Bodyglove liked the idea and was willing to give it a shot. No water on this shoot, but plenty of humidity over the mosquito capital of the world, summer time in Florida. There's not much to motivate a person to fly to central Florida in the middle of summer unless they were perhaps jumping. Between thunderstorms, Florida has the most beautiful skies a photographer could want. The tropical clouds climb to tens of thousands of feet against the deep blue sky and you can jump next to them and feel the real speed of a skydive as they race by at 150 mph. Jeff loaded me up with wet suits, boogie boards, and accessories for the trip.
I flew to Orlando, Florida, rented a car and headed to Deland. In Deland, the DZ owner introduced me to skysurfer, Ron and camera flyer, Jim, two guys from the Midwest somewhere training in Florida for competition skysurfing. Ron jumped the boogieboard Jim shot 16mm film behind my 35mm position. We got some terrific footage. Ron lost his grip on the first boogie board just about ten seconds into freefall. It flipped up and away at around 11,000 feet and we never saw it again. From the second board on, he took a vice grip out the door and hung on aggressively through every jump landing with the board every time. He quickly learned to carve around in the air and with the flippers on his feet, his tracking speed cranked. I have no idea how fast he was going because I couldn't keep up, but with the combination of the smooth board, wetsuit and efficient flippers, he was like a bullet.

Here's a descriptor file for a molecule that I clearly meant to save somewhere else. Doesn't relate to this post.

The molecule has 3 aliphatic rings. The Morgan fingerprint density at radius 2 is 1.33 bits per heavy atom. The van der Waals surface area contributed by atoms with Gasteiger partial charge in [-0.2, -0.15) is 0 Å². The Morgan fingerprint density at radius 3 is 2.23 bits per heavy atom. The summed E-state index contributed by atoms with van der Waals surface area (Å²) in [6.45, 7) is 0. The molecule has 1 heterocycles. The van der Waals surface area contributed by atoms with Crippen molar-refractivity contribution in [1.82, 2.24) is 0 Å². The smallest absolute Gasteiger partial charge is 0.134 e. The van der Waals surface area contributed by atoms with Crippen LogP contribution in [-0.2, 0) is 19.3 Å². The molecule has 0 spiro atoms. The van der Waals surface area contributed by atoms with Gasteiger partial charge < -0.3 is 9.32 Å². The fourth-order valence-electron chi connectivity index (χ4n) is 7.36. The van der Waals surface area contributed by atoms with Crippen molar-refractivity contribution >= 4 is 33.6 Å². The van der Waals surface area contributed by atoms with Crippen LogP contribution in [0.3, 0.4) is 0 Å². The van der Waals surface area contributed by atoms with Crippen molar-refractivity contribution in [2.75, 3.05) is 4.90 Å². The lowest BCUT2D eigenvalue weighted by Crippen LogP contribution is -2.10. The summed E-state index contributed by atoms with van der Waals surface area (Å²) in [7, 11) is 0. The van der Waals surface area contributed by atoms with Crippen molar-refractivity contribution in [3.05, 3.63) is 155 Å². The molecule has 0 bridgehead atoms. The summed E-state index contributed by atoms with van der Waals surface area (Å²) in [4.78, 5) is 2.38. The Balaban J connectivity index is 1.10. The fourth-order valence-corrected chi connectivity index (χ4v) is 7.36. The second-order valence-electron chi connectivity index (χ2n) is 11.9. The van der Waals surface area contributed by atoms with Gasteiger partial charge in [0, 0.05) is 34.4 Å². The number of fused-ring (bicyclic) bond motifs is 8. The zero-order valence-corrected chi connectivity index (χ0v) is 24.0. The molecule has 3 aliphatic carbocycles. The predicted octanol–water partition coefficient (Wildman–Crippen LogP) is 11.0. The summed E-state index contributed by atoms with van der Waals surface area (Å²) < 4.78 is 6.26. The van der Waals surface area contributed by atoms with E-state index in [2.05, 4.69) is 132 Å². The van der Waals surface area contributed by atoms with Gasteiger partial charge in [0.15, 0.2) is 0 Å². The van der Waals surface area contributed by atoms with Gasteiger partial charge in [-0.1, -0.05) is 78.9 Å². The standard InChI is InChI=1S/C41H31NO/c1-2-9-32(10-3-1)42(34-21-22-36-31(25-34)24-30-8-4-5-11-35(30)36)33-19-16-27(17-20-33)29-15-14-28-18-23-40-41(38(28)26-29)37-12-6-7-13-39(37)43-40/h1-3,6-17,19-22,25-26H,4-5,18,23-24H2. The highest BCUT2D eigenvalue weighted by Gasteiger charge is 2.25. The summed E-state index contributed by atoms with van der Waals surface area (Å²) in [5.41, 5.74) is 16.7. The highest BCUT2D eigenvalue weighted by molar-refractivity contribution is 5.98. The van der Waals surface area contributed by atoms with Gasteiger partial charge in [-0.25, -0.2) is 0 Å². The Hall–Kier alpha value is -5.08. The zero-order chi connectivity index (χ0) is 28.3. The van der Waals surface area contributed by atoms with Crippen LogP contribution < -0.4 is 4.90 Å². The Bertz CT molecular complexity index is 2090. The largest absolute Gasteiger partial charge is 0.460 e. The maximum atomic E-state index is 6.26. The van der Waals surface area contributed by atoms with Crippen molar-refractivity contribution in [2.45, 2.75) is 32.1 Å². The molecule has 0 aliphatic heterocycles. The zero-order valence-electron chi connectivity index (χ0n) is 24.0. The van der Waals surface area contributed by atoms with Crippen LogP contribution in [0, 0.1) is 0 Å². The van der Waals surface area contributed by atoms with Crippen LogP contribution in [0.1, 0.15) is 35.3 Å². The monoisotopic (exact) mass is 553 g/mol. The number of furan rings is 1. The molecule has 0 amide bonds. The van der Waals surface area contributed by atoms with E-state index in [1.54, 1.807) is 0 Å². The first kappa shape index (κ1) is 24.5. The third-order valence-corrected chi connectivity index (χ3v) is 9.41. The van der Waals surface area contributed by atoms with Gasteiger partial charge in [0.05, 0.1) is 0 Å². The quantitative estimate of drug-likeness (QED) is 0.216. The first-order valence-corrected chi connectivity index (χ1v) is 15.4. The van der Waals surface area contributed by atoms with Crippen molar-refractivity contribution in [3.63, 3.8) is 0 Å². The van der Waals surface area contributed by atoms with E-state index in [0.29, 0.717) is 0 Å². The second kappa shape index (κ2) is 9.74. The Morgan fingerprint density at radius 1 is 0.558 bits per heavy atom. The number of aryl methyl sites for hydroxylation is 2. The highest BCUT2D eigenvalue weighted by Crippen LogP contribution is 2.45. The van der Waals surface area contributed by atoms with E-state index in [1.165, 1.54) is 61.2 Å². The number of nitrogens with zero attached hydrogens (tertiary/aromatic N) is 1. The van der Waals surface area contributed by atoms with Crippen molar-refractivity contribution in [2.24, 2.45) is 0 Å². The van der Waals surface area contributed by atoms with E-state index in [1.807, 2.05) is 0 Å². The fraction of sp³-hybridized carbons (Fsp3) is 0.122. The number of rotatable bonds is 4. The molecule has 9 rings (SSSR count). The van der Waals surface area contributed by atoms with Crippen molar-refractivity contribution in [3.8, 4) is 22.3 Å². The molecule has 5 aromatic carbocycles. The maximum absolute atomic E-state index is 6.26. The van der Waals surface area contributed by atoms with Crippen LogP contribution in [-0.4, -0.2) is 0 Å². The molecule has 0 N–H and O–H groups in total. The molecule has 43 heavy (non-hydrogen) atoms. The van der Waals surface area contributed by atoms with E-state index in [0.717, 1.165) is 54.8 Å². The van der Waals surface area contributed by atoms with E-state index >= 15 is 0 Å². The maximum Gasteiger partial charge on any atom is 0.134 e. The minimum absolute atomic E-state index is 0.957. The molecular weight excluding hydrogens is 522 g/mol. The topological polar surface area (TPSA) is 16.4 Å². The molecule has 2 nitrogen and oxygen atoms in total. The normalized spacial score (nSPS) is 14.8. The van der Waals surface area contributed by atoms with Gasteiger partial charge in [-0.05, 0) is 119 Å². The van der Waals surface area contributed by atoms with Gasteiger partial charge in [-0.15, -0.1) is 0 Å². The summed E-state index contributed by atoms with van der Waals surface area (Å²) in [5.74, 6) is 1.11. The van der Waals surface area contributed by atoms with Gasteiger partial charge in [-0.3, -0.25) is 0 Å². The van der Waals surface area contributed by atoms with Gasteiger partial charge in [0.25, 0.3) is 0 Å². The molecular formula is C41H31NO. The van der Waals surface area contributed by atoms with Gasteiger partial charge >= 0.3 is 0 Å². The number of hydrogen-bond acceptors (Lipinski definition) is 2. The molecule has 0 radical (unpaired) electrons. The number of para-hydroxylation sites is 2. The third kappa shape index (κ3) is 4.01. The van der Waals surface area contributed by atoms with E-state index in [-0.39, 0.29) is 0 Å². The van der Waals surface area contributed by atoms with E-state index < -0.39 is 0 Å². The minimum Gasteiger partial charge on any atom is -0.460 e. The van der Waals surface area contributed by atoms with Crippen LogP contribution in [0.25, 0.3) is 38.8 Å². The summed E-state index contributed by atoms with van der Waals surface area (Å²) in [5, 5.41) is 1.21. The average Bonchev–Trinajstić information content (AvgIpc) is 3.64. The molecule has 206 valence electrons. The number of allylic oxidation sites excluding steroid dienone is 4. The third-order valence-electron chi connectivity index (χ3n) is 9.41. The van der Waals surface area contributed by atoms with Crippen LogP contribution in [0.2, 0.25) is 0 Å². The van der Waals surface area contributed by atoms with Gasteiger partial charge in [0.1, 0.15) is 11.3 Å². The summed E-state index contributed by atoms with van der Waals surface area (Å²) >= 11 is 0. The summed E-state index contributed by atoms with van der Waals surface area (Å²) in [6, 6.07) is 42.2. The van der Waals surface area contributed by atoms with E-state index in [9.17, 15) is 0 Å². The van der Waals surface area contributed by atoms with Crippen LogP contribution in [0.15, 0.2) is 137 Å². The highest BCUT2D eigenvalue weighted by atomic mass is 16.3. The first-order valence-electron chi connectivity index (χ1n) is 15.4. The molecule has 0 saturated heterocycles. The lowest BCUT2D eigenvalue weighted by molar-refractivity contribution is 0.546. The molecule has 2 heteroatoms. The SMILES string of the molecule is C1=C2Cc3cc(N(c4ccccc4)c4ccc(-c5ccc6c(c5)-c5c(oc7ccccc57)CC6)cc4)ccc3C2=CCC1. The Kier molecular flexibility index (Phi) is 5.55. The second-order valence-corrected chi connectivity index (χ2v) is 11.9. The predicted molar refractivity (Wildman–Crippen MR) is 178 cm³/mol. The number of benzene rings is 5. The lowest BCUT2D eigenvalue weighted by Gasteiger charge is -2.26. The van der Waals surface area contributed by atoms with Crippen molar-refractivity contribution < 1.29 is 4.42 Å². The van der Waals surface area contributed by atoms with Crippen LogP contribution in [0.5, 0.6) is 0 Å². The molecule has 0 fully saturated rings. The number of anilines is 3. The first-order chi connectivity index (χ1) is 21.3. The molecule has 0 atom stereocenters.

We made seven or eight jumps together, each time looking for clouds. When we'd end up close to one, Ron would kind of carve down the side of it. A couple of times we passed through thin layers of moisture that clearly showed our speed, a stark reminder that the ground, although a few thousand feet farther away, was approaching at the same speed like an oversized fly swatter... and we're the flies. In freefall, it feels like you're floating with the clouds. When you pass near to or through a cloud, you realize, it's floating, not you. You're dropping at 150mph or so and the parachute on your back is your only anchor.
Rickster Powel jumped the board a few times too. Rickster is known as this hot canopy / camera flyer. Now he's a boogieboard flyer as well. Patrick Pass shot Rickster swooping his canopy into a hangar. I shoved him into a tight wetsuit on a 100 degree day. But there were great clouds that just needed shooting. Rickster and I got some really fun stuff up there. Thanks to Deland, Ron, Jim, Rickster, and Bob Hallet.